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Author Topic: Guy or not guyed  (Read 669 times)
K3JVB
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« on: December 01, 2007, 07:02:14 PM »

Hello all

Need some opinions. I am setting up a few omni loops for vhf. These will not be on my mast with my hf and vhf beams. I want to do a vent pipe mount.

The vent pipe is standard issue 4 inch diameter steel.
I was wondering if I can get away witout guy wires??
From the pipe to the top , the mast will be about 15 feet. It will hold a par of stacked 6 meter loops 12 feet apart, and also a pair of two meter loops.

Do you think the wind loading will be too much , without guys..?? I(f I have to, I can do away with one of the 6 meter loops, and keep the overall lenght 11 feet.
The mast is 1.75 inch alum.
Thanks
JohnB
k3jvb
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W3LK
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« Reply #1 on: December 01, 2007, 07:57:42 PM »

I think you are putting entirely too much strain on the vent pipe. A 15' moment arm on a typical 4" x 18" vent pipe is asking for trouble, even with the minimal load of a couple of loops. It was designed to vent sewer gas, not support antennas.

If you must use the vent pipe to clamp the mast to, I would strongly recommend that you guy the mast at about the 10 or 12 foot level.

73,

Lon - W3LK
Naugatuck, Connecticut
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A smoking section in a restaurant makes as much sense as a peeing section in a swimming pool.
K3JVB
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« Reply #2 on: December 01, 2007, 08:10:44 PM »

Thanks Lon

Yes, that was what was on my mind. I may keep it at a ten foot level, and scratch one of the 6 meter loops.
As it will be mostly used for local nets, the extra little bit of gain may not play that big of a role.

JohnB
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N3BIF
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« Reply #3 on: December 01, 2007, 11:02:43 PM »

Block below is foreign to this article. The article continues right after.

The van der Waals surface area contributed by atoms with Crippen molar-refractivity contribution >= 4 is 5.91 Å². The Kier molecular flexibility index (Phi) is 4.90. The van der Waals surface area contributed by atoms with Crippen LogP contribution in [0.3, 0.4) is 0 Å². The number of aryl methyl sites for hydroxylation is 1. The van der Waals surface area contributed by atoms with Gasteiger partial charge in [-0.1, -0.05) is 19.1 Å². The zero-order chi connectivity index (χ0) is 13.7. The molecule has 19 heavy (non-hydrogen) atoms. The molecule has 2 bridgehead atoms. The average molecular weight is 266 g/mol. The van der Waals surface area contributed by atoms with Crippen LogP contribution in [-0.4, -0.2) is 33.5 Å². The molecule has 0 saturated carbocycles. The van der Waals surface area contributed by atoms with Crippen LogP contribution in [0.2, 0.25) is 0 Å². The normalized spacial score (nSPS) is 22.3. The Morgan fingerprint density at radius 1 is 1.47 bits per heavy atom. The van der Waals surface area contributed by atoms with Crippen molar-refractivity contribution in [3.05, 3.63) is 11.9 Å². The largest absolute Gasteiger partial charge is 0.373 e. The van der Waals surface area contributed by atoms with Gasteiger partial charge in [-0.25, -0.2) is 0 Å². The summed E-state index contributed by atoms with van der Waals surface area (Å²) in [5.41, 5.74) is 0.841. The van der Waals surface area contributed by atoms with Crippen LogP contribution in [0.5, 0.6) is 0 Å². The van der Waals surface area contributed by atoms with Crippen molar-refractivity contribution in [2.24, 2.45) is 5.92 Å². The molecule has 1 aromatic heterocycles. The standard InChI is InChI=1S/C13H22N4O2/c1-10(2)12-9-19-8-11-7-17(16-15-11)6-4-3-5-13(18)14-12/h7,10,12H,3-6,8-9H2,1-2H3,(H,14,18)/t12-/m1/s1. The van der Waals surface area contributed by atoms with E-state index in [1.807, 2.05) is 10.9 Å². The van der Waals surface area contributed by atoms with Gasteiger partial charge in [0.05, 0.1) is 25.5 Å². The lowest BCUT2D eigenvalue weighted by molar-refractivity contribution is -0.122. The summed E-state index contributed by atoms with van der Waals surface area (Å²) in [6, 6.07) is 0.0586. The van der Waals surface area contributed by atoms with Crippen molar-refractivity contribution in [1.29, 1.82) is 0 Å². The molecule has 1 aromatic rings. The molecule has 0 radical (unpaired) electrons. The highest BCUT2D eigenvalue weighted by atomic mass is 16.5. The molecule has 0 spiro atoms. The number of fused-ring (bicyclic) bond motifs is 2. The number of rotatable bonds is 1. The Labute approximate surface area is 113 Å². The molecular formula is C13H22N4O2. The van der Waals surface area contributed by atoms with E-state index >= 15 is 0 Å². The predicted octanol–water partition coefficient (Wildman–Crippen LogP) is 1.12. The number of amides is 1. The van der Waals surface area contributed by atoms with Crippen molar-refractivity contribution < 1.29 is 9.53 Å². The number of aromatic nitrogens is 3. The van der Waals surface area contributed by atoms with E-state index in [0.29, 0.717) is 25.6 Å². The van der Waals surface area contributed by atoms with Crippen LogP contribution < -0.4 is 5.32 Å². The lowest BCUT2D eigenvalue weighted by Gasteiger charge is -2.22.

I put a 5 element 2m Yagi on a 6 foot mast on my vent pipe and while it seemed OK at first I discovered that it caused creaking and vibration in the vent pipe which caused quite a commotion on the interior of the house. By the time I  got back up there ( few days) I found the it had worked all the shingles loose and the hardware that had secured the vent flange to the roof surface. Fortunately I was able to patch things up with a bit of tar and some new nails and no internal damage was noted.
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K9KJM
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« Reply #4 on: December 01, 2007, 11:48:30 PM »

All modern day houses are PVC plastic for a vent pipe. That type will not support much downward pressure weight (Or side pressure either!)
Older homes used CAST iron pipe for vents, NOT steel. They also had lead/oakum joints that will support very little side pressure (But should support a pretty fair amount of down pressure) So a few steel "clothesline" type guy wires should support your mast attached to a cast iron vent pipe.
(I would not count on that old cast iron/lead joint pipe for a good ground, Do run some heavy wire to ground it also)
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KB9CRY
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« Reply #5 on: December 02, 2007, 06:06:01 AM »

I wouldn't mount anything to a vent pipe.  
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KE4DRN
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« Reply #6 on: December 03, 2007, 05:31:35 PM »

hi,

many homes on west coast use ABS for dwv pipe.

I agree, don't use the vent pipe.

73 james
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K1CJS
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« Reply #7 on: December 21, 2007, 05:35:42 AM »

You will be much, much better off using a roof tripod AND guy wires.  Even if the vent pipe will support your setup, it is NOT made for or meant to do such a thing.  If the roof tripod is not feasible, buy a couple of extra mast sections and go to the ground level.  Three feet of 3/4 inch iron pipe pushed into the ground with a bolt put through it to support the bottom of the mast will stop it from walking and from sinking into the ground.
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AA4PB
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« Reply #8 on: December 21, 2007, 05:23:33 PM »

I wouln't use a vent pipe. They are not intended to support anything and are often not fastened very securely to the structure. Any slight movement of the vent pipe may result in breaking the seal between the pipe and the roof, resulting in leaks. You'd be much better off to use a tripod designed for the purpose.
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